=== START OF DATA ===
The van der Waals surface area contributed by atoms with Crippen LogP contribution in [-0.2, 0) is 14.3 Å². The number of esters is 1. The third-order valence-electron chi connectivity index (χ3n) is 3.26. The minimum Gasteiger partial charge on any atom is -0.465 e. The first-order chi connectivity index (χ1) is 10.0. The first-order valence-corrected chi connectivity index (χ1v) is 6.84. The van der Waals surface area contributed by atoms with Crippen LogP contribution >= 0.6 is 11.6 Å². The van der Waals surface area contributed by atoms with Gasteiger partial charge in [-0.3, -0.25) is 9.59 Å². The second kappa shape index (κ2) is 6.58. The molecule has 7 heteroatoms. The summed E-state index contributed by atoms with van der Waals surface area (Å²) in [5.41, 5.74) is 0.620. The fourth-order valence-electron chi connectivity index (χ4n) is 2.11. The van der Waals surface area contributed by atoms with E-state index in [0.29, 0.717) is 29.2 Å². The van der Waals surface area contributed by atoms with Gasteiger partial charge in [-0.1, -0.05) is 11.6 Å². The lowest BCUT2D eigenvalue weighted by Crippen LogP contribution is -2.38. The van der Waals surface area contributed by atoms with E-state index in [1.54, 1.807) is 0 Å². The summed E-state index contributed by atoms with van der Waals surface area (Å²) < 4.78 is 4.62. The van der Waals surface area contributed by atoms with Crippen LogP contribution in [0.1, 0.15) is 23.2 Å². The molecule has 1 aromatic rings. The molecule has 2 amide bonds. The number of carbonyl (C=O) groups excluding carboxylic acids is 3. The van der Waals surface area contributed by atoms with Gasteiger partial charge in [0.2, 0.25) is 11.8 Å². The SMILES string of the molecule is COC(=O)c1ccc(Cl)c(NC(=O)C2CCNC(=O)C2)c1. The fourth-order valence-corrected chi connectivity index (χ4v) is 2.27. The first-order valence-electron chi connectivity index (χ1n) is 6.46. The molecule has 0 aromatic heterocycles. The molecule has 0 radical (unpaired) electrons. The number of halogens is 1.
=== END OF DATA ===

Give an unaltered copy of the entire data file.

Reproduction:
The van der Waals surface area contributed by atoms with Crippen LogP contribution in [-0.2, 0) is 14.3 Å². The number of esters is 1. The third-order valence-electron chi connectivity index (χ3n) is 3.26. The minimum Gasteiger partial charge on any atom is -0.465 e. The first-order chi connectivity index (χ1) is 10.0. The first-order valence-corrected chi connectivity index (χ1v) is 6.84. The van der Waals surface area contributed by atoms with Crippen LogP contribution >= 0.6 is 11.6 Å². The van der Waals surface area contributed by atoms with Gasteiger partial charge in [-0.3, -0.25) is 9.59 Å². The second kappa shape index (κ2) is 6.58. The molecule has 7 heteroatoms. The summed E-state index contributed by atoms with van der Waals surface area (Å²) in [5.41, 5.74) is 0.620. The fourth-order valence-electron chi connectivity index (χ4n) is 2.11. The van der Waals surface area contributed by atoms with E-state index in [0.29, 0.717) is 29.2 Å². The van der Waals surface area contributed by atoms with Gasteiger partial charge in [-0.1, -0.05) is 11.6 Å². The lowest BCUT2D eigenvalue weighted by Crippen LogP contribution is -2.38. The van der Waals surface area contributed by atoms with E-state index in [1.54, 1.807) is 0 Å². The summed E-state index contributed by atoms with van der Waals surface area (Å²) < 4.78 is 4.62. The van der Waals surface area contributed by atoms with Crippen LogP contribution in [0.1, 0.15) is 23.2 Å². The molecule has 1 aromatic rings. The molecule has 2 amide bonds. The number of carbonyl (C=O) groups excluding carboxylic acids is 3. The van der Waals surface area contributed by atoms with Gasteiger partial charge in [0.2, 0.25) is 11.8 Å². The SMILES string of the molecule is COC(=O)c1ccc(Cl)c(NC(=O)C2CCNC(=O)C2)c1. The fourth-order valence-corrected chi connectivity index (χ4v) is 2.27. The first-order valence-electron chi connectivity index (χ1n) is 6.46. The molecule has 0 aromatic heterocycles. The molecule has 0 radical (unpaired) electrons. The number of halogens is 1.